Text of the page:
The passive.

Upside-down cake

by Annie Wei-Yu Kan

Everybody knows about the passive voice. You’ve heard of it, right? Even people who know pretty much nothing about grammar know about the passive voice. Specifically, they know completely wrong things about the passive voice. I mean that what they “know” is not knowledge at all. It’s false things that come from their having been badly taught and not having paid any attention either.

Here, let’s look at an example, just one among many I could give you. This is from an article in Forbes on why Best Buy is circling the drain.

There’s a little more to the Best Buy’s press release: “We are very sorry for the inconvenience this has caused, and we have notified the affected customers.”

Again, note the use of the passive voice—“this” refers to the “situation” that Best Buy “encountered.” The “situation,” not Best Buy’s poor operations, “has caused” inconvenience to customers. It’s not something Best Buy did wrong. It’s like they’re reporting the weather; something utterly out of their control.

Now, tell me where the passive voice is in that.

Nowhere. It doesn’t matter how weaselly the press release is (and it is very weaselly: they promised customers high-demand items and then, just before Christmas, informed them that they wouldn’t be delivering them). Passive is not the same as weaselly. Maybe you’ve never seen a weasel. They can be pretty active. Go to the zoo and look.

The passive voice is a syntactic construction, not a moral failing on the part of the writer. If it were a hallmark of moral failure, a certain ex-husband of mine would use it incessantly. Like those vulgarities he can’t make himself stop spewing.

You know what I’ve already said about a sentence being like a recipe. You’d better. I’m not going to keep saying it. Well, the passive voice is like one of those recipes where it ends up upside down. I was going to say crème caramel, but I guess anyone who hasn’t made it doesn’t know that. So I’ll say upside-down cake. You know, made in a tube pan, with pineapple rings.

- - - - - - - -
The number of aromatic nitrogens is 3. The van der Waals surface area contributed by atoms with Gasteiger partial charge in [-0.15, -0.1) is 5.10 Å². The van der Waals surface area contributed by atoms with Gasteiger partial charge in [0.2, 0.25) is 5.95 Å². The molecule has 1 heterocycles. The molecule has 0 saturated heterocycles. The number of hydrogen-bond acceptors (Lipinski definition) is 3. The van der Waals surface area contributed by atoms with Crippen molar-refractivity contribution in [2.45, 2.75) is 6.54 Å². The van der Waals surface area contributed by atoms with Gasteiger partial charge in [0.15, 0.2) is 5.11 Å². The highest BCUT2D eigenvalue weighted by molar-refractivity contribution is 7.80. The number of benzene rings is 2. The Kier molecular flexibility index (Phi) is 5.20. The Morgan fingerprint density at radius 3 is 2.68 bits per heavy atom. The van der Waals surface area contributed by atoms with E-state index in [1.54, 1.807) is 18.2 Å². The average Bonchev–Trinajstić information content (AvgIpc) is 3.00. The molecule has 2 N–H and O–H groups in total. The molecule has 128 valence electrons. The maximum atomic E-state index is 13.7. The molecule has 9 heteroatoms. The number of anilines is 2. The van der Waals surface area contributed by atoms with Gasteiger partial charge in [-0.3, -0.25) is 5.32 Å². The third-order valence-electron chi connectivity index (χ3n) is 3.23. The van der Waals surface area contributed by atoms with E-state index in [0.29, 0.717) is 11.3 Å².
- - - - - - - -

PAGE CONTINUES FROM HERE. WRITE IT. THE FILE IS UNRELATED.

Here’s what I mean. Start with a sentence with the parts in the usual order:

I ate a cake.

Now let’s say we want to have the bottom part at the top. You want to eat the pineapples on top of the upside-down cake, not at the bottom of it. So perhaps first you try just taking the end, a cake, and putting it at the beginning in place of I:

a cake ate

Well, that’s wrong. The cake didn’t eat. We’re still serving the same recipe, just upside down. But we don’t have a reverse verb form in English. We don’t write eta to reverse the direction of ate. So we look for the verb form that doesn’t need to change direction. Ate is a runny verb form: turn it upside down and it gets all over you. You need a verb form that’s set. What’s set? Something that’s done. Let’s remember that if I can say

I half-ate a cake

then we have

a half-eaten cake

and we can say

the cake is half-eaten

Our set verb form is a past participle. So if you want to put the object first, if you want those pineapples that are on the bottom of that tube pan to end up on the top of your cake, you make the object the subject and you make the verb a past participle. And you attach the two with what we normally use to attach a noun to a quality or state: a form of be.

A cake was eaten.

What happened to the original subject? We don’t need it anymore. It doesn’t become the object. It becomes an optional garnish. It’s like grating the skin off an orange and then later maybe sprinkling it on top of the dish you make with the orange. Or taking the marrow from your osso buco and making it part of the side dish. You know the subject is on the side because it’s by.

A cake was eaten by me.

Side dishes are of course optional.

This is what a passive is. You take what was originally at the end and put it in the front, and you do that by using the past participle of the verb and a form of to be to connect them. That’s all it is. No, nothing more. Now look again at that construction our poor, ignorant author called “passive”:

this has caused

That’s not this is caused, it’s this has caused. To have and to be are not the same thing. Having an idiotic husband, for instance, is quite different from being an idiotic husband.

 

The receiving end

by Dirk E. Oldman

Annie, the only sign of moral failure I’ve ever used incessantly was you. And I’ve managed to break that habit quite nicely, thanks. Once I realized I’d been had, and wasn’t being had often enough, I realized you were a has-been.

OK, let’s get down to business. The passive, as Annie has shown many times, can be quite aggressive. I don’t really think we should call the passive voice the passive voice at all. I think we should call it the receiving-end construction. Well, that might be a little confusing too: after all, I took it up the ███ is in the active voice, even if it’s a receiving-end act. But the point is, don’t confuse what the sentence is talking about with how it’s constructed. And the passive voice means that in the sex scene of the sentence, the camera is entirely on the one on the receiving end.